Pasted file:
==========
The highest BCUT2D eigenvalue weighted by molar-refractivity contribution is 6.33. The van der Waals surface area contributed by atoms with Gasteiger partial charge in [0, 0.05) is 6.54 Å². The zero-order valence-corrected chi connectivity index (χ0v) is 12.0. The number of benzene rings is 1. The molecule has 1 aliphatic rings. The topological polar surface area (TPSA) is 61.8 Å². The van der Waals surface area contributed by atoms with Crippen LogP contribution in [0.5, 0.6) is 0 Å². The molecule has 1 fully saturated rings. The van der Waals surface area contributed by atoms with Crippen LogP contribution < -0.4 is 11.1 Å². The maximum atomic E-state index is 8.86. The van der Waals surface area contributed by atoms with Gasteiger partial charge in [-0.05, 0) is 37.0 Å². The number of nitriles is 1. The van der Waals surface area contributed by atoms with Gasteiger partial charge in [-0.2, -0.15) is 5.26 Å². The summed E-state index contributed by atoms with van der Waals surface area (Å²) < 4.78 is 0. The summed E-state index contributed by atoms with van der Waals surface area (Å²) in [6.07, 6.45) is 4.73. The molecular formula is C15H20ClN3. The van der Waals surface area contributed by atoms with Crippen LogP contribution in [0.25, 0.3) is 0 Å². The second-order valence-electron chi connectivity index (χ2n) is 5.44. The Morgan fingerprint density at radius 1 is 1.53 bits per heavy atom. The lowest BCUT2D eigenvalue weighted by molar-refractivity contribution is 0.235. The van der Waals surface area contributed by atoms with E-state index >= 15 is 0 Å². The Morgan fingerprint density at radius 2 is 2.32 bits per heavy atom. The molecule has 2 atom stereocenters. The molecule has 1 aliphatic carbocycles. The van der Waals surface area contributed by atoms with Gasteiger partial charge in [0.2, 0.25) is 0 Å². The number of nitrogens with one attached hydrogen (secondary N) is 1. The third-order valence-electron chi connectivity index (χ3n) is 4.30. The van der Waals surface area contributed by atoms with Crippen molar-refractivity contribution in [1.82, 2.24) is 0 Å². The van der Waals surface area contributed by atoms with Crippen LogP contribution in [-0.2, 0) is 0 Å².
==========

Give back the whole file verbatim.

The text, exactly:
The highest BCUT2D eigenvalue weighted by molar-refractivity contribution is 6.33. The van der Waals surface area contributed by atoms with Gasteiger partial charge in [0, 0.05) is 6.54 Å². The zero-order valence-corrected chi connectivity index (χ0v) is 12.0. The number of benzene rings is 1. The molecule has 1 aliphatic rings. The topological polar surface area (TPSA) is 61.8 Å². The van der Waals surface area contributed by atoms with Crippen LogP contribution in [0.5, 0.6) is 0 Å². The molecule has 1 fully saturated rings. The van der Waals surface area contributed by atoms with Crippen LogP contribution < -0.4 is 11.1 Å². The maximum atomic E-state index is 8.86. The van der Waals surface area contributed by atoms with Gasteiger partial charge in [-0.05, 0) is 37.0 Å². The number of nitriles is 1. The van der Waals surface area contributed by atoms with Gasteiger partial charge in [-0.2, -0.15) is 5.26 Å². The summed E-state index contributed by atoms with van der Waals surface area (Å²) < 4.78 is 0. The summed E-state index contributed by atoms with van der Waals surface area (Å²) in [6.07, 6.45) is 4.73. The molecular formula is C15H20ClN3. The van der Waals surface area contributed by atoms with Crippen LogP contribution in [0.25, 0.3) is 0 Å². The second-order valence-electron chi connectivity index (χ2n) is 5.44. The Morgan fingerprint density at radius 1 is 1.53 bits per heavy atom. The lowest BCUT2D eigenvalue weighted by molar-refractivity contribution is 0.235. The van der Waals surface area contributed by atoms with E-state index >= 15 is 0 Å². The Morgan fingerprint density at radius 2 is 2.32 bits per heavy atom. The molecule has 2 atom stereocenters. The molecule has 1 aliphatic carbocycles. The van der Waals surface area contributed by atoms with Gasteiger partial charge in [0.2, 0.25) is 0 Å². The number of nitrogens with one attached hydrogen (secondary N) is 1. The third-order valence-electron chi connectivity index (χ3n) is 4.30. The van der Waals surface area contributed by atoms with Crippen molar-refractivity contribution in [1.82, 2.24) is 0 Å². The van der Waals surface area contributed by atoms with Crippen LogP contribution in [-0.2, 0) is 0 Å².